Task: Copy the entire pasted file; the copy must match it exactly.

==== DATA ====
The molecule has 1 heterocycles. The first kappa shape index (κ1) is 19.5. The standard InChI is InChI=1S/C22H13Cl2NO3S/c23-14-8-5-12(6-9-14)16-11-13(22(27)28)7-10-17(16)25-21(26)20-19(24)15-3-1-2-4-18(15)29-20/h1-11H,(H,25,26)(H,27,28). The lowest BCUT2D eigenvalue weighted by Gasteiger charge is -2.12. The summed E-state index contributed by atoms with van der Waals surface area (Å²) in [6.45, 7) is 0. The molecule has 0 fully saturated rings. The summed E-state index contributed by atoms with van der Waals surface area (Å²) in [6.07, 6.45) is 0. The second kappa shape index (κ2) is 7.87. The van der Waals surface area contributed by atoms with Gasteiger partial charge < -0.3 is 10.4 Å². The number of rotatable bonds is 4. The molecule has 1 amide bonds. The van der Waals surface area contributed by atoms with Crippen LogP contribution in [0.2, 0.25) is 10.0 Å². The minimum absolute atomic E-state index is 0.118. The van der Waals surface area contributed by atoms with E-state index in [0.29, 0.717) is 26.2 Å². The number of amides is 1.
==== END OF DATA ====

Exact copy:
The molecule has 1 heterocycles. The first kappa shape index (κ1) is 19.5. The standard InChI is InChI=1S/C22H13Cl2NO3S/c23-14-8-5-12(6-9-14)16-11-13(22(27)28)7-10-17(16)25-21(26)20-19(24)15-3-1-2-4-18(15)29-20/h1-11H,(H,25,26)(H,27,28). The lowest BCUT2D eigenvalue weighted by Gasteiger charge is -2.12. The summed E-state index contributed by atoms with van der Waals surface area (Å²) in [6.45, 7) is 0. The molecule has 0 fully saturated rings. The summed E-state index contributed by atoms with van der Waals surface area (Å²) in [6.07, 6.45) is 0. The second kappa shape index (κ2) is 7.87. The van der Waals surface area contributed by atoms with Gasteiger partial charge < -0.3 is 10.4 Å². The number of rotatable bonds is 4. The molecule has 1 amide bonds. The van der Waals surface area contributed by atoms with Crippen LogP contribution in [0.2, 0.25) is 10.0 Å². The minimum absolute atomic E-state index is 0.118. The van der Waals surface area contributed by atoms with E-state index in [0.29, 0.717) is 26.2 Å². The number of amides is 1.